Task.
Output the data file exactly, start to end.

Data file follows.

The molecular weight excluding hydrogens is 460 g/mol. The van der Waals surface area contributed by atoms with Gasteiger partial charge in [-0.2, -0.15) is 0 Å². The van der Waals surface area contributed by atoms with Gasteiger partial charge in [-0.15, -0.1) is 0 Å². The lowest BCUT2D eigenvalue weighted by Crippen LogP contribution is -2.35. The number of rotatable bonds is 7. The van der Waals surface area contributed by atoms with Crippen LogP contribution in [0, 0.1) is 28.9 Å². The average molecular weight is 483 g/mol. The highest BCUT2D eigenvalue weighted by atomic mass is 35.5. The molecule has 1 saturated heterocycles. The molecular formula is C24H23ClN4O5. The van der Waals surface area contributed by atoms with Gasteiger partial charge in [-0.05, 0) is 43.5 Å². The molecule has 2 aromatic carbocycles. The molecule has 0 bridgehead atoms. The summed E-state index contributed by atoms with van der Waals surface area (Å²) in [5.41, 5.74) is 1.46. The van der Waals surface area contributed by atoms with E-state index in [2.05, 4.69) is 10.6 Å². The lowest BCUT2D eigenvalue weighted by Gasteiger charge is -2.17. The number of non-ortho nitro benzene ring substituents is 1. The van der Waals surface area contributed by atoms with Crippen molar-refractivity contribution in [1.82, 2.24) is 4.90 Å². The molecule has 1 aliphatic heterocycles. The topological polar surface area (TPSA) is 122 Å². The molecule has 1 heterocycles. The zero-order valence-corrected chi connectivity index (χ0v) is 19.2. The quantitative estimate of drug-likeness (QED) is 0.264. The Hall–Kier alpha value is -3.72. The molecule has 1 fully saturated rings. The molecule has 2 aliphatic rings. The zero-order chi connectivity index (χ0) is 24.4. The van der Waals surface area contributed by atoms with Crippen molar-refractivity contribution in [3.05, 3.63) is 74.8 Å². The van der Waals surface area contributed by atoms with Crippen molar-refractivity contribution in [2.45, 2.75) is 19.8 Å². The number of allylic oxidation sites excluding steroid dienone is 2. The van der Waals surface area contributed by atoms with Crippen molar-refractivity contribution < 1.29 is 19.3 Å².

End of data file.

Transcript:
The molecular weight excluding hydrogens is 460 g/mol. The van der Waals surface area contributed by atoms with Gasteiger partial charge in [-0.2, -0.15) is 0 Å². The van der Waals surface area contributed by atoms with Gasteiger partial charge in [-0.15, -0.1) is 0 Å². The lowest BCUT2D eigenvalue weighted by Crippen LogP contribution is -2.35. The number of rotatable bonds is 7. The van der Waals surface area contributed by atoms with Crippen LogP contribution in [0, 0.1) is 28.9 Å². The average molecular weight is 483 g/mol. The highest BCUT2D eigenvalue weighted by atomic mass is 35.5. The molecule has 1 saturated heterocycles. The molecular formula is C24H23ClN4O5. The van der Waals surface area contributed by atoms with Gasteiger partial charge in [-0.05, 0) is 43.5 Å². The molecule has 2 aromatic carbocycles. The molecule has 0 bridgehead atoms. The summed E-state index contributed by atoms with van der Waals surface area (Å²) in [5.41, 5.74) is 1.46. The van der Waals surface area contributed by atoms with E-state index in [2.05, 4.69) is 10.6 Å². The lowest BCUT2D eigenvalue weighted by Gasteiger charge is -2.17. The number of non-ortho nitro benzene ring substituents is 1. The van der Waals surface area contributed by atoms with Crippen molar-refractivity contribution in [1.82, 2.24) is 4.90 Å². The molecule has 1 aliphatic heterocycles. The topological polar surface area (TPSA) is 122 Å². The molecule has 1 heterocycles. The zero-order valence-corrected chi connectivity index (χ0v) is 19.2. The quantitative estimate of drug-likeness (QED) is 0.264. The Hall–Kier alpha value is -3.72. The molecule has 1 fully saturated rings. The molecule has 2 aliphatic rings. The zero-order chi connectivity index (χ0) is 24.4. The van der Waals surface area contributed by atoms with Crippen molar-refractivity contribution in [3.05, 3.63) is 74.8 Å². The van der Waals surface area contributed by atoms with Crippen molar-refractivity contribution in [2.45, 2.75) is 19.8 Å². The number of allylic oxidation sites excluding steroid dienone is 2. The van der Waals surface area contributed by atoms with Crippen molar-refractivity contribution < 1.29 is 19.3 Å².